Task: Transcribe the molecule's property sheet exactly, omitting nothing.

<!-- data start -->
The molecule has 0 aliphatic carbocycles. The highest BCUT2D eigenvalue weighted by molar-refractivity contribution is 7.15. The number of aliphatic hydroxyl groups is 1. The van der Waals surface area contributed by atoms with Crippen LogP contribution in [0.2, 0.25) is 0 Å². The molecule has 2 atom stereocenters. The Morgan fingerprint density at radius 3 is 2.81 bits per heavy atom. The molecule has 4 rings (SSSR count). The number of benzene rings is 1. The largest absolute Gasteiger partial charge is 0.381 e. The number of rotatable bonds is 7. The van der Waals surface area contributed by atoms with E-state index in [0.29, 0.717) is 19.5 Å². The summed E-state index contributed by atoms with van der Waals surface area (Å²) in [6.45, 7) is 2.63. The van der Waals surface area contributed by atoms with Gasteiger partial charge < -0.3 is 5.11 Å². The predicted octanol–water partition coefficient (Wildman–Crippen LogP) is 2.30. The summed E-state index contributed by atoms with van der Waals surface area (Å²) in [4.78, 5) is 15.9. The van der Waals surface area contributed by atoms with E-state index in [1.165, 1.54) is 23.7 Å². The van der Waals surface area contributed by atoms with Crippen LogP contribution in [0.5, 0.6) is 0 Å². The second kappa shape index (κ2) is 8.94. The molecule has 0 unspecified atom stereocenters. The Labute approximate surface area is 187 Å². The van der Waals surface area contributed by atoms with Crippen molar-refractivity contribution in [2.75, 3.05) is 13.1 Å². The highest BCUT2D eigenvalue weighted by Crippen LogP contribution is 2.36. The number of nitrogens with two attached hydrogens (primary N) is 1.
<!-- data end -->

The molecule has 0 aliphatic carbocycles. The highest BCUT2D eigenvalue weighted by molar-refractivity contribution is 7.15. The number of aliphatic hydroxyl groups is 1. The van der Waals surface area contributed by atoms with Crippen LogP contribution in [0.2, 0.25) is 0 Å². The molecule has 2 atom stereocenters. The Morgan fingerprint density at radius 3 is 2.81 bits per heavy atom. The molecule has 4 rings (SSSR count). The number of benzene rings is 1. The largest absolute Gasteiger partial charge is 0.381 e. The number of rotatable bonds is 7. The van der Waals surface area contributed by atoms with E-state index in [0.29, 0.717) is 19.5 Å². The summed E-state index contributed by atoms with van der Waals surface area (Å²) in [6.45, 7) is 2.63. The van der Waals surface area contributed by atoms with Gasteiger partial charge < -0.3 is 5.11 Å². The predicted octanol–water partition coefficient (Wildman–Crippen LogP) is 2.30. The summed E-state index contributed by atoms with van der Waals surface area (Å²) in [4.78, 5) is 15.9. The van der Waals surface area contributed by atoms with E-state index in [1.165, 1.54) is 23.7 Å². The van der Waals surface area contributed by atoms with Crippen LogP contribution in [0.5, 0.6) is 0 Å². The second kappa shape index (κ2) is 8.94. The molecule has 0 unspecified atom stereocenters. The Labute approximate surface area is 187 Å². The van der Waals surface area contributed by atoms with Crippen molar-refractivity contribution in [2.75, 3.05) is 13.1 Å². The highest BCUT2D eigenvalue weighted by Crippen LogP contribution is 2.36. The number of nitrogens with two attached hydrogens (primary N) is 1.